Because I strongly believe it is critically important that our voice is heard, as Britain’s closest neighbour and indeed friend, on this issue.
We are acutely aware of what has been called a “once in a generation” decision facing the British people. We are respectful of the sovereignty of that decision.
Yet Ireland is the only country that shares a land border with the UK. We have strong historical, economic and personal ties. We move easily across these islands to do business, to visit family, and to celebrate each other’s culture.
Every week, we trade over 1 billion euro between our two countries in goods and services. We are co-guarantors of the peace process in Northern Ireland. We are partners in Europe. We want to ensure that there is no doubt about the Irish Government’s position and that our message is heard clearly.
Prime Minister Cameron very kindly phoned me this afternoon to express his congratulations. I said that I would do whatever I could usefully do to help in the run up to the Referendum.
I will meet Prime Minister Cameron as soon as our schedules permit.
British-Irish relations are stronger than ever. The close working relationship and understanding that Prime Minister Cameron and I have developed will help to build these relations further. We hope the UK stays with us in the European Union. Europe, Ireland and the UK will be all the stronger for it.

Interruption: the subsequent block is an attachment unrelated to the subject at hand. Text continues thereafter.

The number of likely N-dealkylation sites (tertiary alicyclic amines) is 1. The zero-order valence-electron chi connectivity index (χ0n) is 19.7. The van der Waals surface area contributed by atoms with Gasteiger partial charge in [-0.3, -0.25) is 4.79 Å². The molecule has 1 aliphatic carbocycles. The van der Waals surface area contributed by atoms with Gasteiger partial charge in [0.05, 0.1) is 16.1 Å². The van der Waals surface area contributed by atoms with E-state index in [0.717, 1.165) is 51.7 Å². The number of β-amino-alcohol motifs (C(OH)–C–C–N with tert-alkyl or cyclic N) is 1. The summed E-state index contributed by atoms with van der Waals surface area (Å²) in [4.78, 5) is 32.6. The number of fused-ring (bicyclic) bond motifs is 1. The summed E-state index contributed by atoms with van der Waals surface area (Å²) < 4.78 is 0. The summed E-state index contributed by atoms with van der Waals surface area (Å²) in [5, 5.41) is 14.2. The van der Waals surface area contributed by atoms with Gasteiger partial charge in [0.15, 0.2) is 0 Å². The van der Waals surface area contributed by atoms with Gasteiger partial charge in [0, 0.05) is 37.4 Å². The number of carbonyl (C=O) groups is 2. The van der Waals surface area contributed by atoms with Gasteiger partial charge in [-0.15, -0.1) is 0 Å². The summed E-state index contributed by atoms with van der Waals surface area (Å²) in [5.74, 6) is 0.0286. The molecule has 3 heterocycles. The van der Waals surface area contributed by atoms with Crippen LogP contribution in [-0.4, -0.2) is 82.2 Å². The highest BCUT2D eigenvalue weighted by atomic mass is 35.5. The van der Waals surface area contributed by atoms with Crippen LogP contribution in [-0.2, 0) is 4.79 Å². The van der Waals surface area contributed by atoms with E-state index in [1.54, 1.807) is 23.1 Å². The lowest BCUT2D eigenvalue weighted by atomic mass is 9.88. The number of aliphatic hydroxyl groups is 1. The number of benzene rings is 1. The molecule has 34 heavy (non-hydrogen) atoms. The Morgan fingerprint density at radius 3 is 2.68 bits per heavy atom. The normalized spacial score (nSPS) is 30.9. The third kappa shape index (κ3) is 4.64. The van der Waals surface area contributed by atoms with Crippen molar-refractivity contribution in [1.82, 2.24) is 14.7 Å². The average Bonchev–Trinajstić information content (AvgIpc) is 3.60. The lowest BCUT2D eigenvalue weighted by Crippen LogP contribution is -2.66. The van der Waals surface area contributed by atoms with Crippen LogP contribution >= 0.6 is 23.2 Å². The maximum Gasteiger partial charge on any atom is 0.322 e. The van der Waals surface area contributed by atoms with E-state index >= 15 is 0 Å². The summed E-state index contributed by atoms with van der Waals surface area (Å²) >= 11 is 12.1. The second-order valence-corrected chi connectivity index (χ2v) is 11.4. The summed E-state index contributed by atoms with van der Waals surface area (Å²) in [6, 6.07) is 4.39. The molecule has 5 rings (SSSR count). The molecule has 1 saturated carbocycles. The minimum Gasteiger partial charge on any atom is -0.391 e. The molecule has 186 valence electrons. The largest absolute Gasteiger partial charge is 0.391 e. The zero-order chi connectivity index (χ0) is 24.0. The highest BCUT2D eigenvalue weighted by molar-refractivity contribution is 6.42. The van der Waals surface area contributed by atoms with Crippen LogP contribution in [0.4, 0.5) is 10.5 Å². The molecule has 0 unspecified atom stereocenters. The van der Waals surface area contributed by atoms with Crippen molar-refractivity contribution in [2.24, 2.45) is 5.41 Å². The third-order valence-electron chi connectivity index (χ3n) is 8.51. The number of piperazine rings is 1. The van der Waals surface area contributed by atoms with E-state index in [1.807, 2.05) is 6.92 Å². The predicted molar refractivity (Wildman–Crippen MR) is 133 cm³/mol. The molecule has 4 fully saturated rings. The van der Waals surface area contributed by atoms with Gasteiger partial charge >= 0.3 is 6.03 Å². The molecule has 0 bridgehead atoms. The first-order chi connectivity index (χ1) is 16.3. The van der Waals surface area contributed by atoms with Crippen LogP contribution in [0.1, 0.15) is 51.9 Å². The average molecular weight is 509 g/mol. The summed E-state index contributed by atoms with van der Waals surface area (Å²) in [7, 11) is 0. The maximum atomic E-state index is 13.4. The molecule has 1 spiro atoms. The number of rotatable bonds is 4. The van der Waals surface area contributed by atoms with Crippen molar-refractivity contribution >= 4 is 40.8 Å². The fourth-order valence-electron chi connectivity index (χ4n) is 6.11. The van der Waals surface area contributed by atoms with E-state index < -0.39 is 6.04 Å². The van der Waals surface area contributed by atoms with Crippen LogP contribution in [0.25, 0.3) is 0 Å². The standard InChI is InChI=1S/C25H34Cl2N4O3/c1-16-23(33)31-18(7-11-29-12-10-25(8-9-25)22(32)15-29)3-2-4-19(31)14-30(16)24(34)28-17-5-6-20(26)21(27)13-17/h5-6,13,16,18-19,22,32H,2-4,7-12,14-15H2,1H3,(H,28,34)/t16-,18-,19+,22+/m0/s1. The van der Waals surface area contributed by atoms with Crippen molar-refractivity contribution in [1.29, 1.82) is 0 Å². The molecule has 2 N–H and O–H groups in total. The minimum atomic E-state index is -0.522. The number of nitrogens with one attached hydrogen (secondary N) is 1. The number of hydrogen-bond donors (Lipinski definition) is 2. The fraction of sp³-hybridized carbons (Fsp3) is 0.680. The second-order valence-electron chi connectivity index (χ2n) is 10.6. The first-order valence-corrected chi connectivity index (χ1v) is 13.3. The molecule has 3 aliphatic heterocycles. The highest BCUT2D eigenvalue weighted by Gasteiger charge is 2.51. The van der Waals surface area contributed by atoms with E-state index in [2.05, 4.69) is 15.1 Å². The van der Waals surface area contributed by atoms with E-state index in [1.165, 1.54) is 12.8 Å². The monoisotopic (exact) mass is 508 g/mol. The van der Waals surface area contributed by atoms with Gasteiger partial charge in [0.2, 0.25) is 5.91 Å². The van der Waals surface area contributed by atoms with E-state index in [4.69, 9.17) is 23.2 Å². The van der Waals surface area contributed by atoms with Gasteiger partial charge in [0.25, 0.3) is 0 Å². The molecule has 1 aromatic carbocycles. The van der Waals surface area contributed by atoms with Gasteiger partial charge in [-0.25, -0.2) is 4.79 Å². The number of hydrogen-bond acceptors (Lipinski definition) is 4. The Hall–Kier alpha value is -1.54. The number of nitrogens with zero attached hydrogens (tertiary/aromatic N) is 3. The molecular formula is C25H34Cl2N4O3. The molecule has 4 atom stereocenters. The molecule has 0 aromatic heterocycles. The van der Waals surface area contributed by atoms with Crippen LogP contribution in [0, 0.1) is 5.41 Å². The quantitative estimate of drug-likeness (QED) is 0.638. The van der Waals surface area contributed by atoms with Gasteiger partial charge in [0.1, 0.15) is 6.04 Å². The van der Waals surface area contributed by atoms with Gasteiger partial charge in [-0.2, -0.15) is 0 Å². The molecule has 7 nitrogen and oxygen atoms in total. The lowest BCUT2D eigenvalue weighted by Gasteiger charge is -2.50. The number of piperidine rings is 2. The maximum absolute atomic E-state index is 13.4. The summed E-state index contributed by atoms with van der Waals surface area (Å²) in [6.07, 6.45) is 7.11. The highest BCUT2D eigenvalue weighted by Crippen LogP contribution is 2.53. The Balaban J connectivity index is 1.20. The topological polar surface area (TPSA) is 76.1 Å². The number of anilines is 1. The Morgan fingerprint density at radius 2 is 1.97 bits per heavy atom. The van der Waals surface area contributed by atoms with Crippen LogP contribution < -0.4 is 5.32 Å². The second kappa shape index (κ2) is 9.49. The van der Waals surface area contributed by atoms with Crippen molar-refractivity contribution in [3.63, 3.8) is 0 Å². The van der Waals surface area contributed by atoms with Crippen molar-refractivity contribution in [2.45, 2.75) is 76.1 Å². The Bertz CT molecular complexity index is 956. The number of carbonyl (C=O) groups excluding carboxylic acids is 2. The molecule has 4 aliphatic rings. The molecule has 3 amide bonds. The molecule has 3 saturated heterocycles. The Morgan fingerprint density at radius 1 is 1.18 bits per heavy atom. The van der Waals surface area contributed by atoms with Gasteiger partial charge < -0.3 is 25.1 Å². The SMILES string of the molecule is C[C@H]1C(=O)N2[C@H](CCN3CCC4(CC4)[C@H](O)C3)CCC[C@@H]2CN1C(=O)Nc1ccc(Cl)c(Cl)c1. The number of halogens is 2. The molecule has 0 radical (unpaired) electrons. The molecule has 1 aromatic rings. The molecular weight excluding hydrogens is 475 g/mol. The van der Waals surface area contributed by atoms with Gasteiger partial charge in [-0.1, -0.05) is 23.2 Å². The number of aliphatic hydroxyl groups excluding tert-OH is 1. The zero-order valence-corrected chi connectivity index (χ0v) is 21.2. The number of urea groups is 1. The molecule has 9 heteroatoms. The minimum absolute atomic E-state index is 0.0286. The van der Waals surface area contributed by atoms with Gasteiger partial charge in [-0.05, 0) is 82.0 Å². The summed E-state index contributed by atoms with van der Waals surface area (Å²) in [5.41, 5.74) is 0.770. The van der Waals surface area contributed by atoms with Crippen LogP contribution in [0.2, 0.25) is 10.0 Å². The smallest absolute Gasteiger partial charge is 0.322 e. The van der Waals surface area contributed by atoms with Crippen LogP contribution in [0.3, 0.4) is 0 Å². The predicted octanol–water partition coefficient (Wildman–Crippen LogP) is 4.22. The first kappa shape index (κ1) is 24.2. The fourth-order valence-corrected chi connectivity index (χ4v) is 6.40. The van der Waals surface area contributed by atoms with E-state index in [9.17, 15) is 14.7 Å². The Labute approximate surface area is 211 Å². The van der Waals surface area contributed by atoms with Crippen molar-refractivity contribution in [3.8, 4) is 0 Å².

While our Programme for Government is extensive, at its core is one simple objective: to make people’s lives better in every part of Ireland.
Ireland’s economic recovery remains central to our work and the Irish people have worked hard for this progress. A fair society must lean on a strong economy.

Only with a strong economy can we deliver on the key goals for this Government:
1. To make people’s lives better;
2. To provide homes for our people; and
3. To make Ireland a great place to grow old and be cared for.

Under our first priority we want to help working families. To do that, we need to secure the economic recovery.

Our Programme for Government contains ambitious plans for more affordable childcare, more and better jobs, lower taxes on workers, help for low paid workers, and safer streets.

An urgent challenge for the new Government will be to remedy our housing and homeless crisis. As a country we are still building too few homes for our people following the construction crash. It is not acceptable that in 2016 we have families living in hotels and B&Bs and this is something we are all united in the House to fix.